There are a lot of good things about Daughter of Deep Silence. It grabs you on page one. You immediately want to know about what happened on the Persephone. Mass-murder, castaways, dramatic deaths and rescues.
Frances’ double life also is a big draw. Her hatred and her determination to get revenge promises teeth and blood and righteous anger. Healthy for her? No. Cathartic for you? Yes. You can’t help but want to see her enemies get ripped to shreds.
The problem comes when we get to the middle, where Shakespeare-level revenge becomes an angry star crossed lovers mooning over each other. Frances/Libby’s righteous anger gets sidetracked by the power of her attraction and love for Grey. Ugh. It’s at this point where the story starts to slow down to a pace that will keep you interested but not hostage. Granted, there were a lot of places where the plot could have taken a detour to Clicheville but it manages to avoid the obvious pitfalls and potholes of melodrama. (Read: That love triangle that you thought you saw coming was never even considered by the characters).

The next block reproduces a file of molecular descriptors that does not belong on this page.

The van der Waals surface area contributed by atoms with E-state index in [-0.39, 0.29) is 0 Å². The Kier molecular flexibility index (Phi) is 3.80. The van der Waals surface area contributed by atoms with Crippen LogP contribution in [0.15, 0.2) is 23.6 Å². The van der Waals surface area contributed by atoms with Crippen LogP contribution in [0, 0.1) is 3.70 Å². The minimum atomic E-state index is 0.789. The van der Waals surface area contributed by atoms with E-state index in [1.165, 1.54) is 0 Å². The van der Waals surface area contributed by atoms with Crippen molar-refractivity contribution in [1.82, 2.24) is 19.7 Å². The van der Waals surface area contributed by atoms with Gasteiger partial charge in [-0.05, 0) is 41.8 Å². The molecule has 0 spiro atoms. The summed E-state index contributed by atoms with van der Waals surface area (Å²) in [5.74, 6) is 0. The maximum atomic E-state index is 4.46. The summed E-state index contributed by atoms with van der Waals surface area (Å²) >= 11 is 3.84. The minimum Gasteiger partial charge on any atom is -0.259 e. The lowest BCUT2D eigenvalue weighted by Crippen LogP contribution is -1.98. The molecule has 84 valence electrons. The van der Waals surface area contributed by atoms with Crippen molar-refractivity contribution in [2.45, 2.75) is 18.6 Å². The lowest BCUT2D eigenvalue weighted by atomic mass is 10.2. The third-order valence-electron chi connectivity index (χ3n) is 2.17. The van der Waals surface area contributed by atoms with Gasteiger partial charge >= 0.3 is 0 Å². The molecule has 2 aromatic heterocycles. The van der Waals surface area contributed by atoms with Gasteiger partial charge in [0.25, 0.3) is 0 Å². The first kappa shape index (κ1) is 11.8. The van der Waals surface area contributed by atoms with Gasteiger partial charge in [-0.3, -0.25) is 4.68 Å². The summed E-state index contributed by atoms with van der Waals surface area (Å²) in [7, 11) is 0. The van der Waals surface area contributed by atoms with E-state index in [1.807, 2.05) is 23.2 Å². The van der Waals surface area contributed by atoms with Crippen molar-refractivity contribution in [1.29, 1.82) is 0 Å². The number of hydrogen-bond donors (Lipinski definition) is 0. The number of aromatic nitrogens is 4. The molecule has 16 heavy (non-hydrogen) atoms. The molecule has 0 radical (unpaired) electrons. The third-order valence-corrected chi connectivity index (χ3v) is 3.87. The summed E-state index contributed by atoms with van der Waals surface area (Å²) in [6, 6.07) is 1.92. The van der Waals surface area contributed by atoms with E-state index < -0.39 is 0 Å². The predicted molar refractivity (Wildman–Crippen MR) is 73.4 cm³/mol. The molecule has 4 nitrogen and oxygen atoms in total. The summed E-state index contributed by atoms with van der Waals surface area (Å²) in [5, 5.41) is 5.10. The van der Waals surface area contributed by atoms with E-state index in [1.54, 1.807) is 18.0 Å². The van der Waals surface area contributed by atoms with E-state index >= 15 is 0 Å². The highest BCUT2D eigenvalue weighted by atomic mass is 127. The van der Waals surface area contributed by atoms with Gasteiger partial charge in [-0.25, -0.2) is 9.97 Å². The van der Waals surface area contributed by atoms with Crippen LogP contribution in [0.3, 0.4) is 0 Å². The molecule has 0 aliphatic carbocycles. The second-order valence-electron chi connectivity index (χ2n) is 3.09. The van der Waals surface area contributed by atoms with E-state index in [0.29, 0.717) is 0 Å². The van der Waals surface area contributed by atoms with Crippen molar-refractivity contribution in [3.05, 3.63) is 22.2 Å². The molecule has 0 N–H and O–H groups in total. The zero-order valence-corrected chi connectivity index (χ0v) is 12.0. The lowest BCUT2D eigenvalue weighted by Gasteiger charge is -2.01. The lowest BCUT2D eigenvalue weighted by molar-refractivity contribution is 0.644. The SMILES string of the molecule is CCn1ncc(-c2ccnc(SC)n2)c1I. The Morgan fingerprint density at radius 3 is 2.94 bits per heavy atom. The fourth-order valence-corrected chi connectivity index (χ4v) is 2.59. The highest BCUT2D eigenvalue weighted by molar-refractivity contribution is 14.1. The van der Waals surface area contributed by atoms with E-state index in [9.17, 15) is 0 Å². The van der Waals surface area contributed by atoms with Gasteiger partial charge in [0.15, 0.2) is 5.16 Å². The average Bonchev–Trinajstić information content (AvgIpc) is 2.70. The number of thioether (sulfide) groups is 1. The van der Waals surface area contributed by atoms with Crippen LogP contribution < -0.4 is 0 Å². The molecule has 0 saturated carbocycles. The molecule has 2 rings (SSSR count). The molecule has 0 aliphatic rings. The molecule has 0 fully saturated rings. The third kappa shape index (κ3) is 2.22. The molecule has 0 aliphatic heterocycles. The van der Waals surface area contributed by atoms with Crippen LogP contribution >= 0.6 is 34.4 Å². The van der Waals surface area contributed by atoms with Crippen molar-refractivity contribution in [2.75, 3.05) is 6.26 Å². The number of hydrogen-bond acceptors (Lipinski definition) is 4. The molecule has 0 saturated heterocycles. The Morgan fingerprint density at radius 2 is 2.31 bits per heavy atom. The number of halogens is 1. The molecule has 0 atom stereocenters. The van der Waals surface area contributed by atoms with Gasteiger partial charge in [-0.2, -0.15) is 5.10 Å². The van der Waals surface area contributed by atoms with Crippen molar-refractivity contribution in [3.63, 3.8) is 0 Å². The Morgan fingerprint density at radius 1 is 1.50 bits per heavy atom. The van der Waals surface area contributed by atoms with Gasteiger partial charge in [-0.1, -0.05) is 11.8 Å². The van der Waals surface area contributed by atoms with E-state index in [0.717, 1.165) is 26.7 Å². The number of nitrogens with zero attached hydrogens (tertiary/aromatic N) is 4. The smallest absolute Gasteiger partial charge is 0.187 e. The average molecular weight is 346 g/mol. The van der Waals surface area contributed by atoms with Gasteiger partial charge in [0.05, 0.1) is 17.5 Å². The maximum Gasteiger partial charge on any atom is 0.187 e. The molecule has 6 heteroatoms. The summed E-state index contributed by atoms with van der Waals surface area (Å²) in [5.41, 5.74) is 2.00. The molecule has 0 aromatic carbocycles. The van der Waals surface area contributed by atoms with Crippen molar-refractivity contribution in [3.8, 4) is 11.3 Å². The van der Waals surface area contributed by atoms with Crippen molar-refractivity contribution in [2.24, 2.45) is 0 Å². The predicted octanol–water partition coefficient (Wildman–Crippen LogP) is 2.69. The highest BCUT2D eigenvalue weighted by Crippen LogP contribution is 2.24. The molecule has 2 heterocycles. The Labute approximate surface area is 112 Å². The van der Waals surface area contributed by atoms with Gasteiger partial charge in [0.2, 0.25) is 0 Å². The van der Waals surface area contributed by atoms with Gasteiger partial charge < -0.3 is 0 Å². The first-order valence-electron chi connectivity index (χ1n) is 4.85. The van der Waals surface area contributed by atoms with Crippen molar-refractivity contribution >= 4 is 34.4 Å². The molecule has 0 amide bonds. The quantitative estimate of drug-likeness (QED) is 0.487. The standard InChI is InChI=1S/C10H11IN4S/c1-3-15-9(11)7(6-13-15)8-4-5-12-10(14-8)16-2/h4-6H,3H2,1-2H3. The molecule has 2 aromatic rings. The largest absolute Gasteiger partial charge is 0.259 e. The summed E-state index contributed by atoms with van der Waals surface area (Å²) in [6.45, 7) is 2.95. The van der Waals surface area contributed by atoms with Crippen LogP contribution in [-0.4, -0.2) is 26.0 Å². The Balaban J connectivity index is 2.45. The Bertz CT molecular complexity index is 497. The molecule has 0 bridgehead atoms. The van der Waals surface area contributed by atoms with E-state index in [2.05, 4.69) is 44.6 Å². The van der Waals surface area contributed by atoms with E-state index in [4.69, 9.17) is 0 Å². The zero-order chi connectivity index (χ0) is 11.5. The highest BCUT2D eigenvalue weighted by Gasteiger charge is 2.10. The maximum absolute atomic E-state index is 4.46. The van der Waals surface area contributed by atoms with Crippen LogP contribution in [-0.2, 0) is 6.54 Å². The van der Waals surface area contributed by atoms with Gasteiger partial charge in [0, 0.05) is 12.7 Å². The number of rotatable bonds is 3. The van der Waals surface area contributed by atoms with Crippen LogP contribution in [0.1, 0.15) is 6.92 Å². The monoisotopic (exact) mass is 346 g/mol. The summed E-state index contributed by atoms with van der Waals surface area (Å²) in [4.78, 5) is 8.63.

Maybe the problem is with me. I find that romances usually call on me to suspend my disbelief much more than when I’m reading fantasy. I’ve been finding that love-conquers-all schtick tougher to swallow. But Daughter of Deep Silence wasn’t so bad. Frances/Libby doesn’t want to be in love with her enemy, she wants to hate him. She just sucks at it.
I guess the success of this novel rests on the type of story you’re trying to tell. A story of love redeeming revenge – it works. A story of hardcore revenge where the bad guys pay – it’s mediocre. There was enough things lost to the protagonist that I didn’t want to gag at the ending and never anywhere did it throw its revenge themes to the wind to become a full blown romance novel. For a love story, it wasn’t awful.